Convection over the Mountains

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During the past week it has been completely dry over the western WA lowlands, but not over the crest and eastern slopes of the Cascades, where convection (cumulus, cumulus congestus, and cumulonimbus--thunderstorms) have developed each afternoon. A satellite picture from Friday afternoon shows an example (see image). I have also include radar images from the NWS radar at Camano Island and Spokane. You can see some convective cells over the Cascades and immediately to its east.

So what is going on? During the past several weeks we have had a persistent flow pattern with low pressure to our south and easterly flow (from the east) approaching the Cascades. This air has been only marginally stable, which means it has the potential for convection with sufficient surface heating or mountain lift. Anyway, as this air has started to rise on the eastern Cascade slopes cumulus convection has developed, increasing in strength over the crest. Then as the cells descent the western slopes they tend to weaken...since sinking causes warming and drying that works against convection (see my book for more on this).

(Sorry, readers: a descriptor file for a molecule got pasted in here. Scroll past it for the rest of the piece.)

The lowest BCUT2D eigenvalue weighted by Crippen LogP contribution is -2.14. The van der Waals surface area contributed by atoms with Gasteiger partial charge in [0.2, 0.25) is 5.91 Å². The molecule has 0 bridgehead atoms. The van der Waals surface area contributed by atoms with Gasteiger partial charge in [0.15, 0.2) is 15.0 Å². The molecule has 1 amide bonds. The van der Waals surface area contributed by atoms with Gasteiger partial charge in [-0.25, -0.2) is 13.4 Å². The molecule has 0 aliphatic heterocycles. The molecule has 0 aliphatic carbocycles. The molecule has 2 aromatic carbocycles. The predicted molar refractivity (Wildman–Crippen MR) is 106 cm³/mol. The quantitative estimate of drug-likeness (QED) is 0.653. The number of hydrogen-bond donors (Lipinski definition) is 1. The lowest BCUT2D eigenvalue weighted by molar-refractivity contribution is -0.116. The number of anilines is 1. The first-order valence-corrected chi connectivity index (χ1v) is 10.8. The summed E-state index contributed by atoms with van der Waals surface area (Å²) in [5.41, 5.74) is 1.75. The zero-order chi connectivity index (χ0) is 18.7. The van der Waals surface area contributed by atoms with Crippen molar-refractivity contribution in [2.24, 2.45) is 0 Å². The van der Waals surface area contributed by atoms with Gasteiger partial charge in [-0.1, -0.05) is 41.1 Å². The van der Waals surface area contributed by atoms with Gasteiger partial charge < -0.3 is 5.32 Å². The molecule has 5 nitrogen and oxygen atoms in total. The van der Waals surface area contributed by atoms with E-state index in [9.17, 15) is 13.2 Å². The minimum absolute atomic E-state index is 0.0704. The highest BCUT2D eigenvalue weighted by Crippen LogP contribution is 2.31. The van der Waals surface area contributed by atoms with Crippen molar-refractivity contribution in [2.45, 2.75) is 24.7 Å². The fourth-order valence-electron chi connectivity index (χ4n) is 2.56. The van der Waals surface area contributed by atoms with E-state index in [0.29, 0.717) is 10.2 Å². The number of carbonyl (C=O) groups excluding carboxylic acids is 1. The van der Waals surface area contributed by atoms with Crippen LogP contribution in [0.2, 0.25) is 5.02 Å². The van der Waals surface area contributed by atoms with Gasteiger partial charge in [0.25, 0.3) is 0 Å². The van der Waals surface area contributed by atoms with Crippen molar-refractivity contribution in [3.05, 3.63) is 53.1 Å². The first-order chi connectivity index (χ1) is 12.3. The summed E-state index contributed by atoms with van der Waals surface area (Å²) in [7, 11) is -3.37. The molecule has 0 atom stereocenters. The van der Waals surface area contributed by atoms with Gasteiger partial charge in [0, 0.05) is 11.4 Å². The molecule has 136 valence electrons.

There is another way that mountains encourage convection. When slopes are heated, upslope flow often occurs and for a mountain crest upslope flow occurs on both sides. The upward currents join together at the crest with strong upward motion resulting...such upward motion can initiate convection.

Want to see a nice time lapse of convection forming over the Olympics by this mechanism?..check out
..from a HD cam near Silverdale (Dale Ireland)
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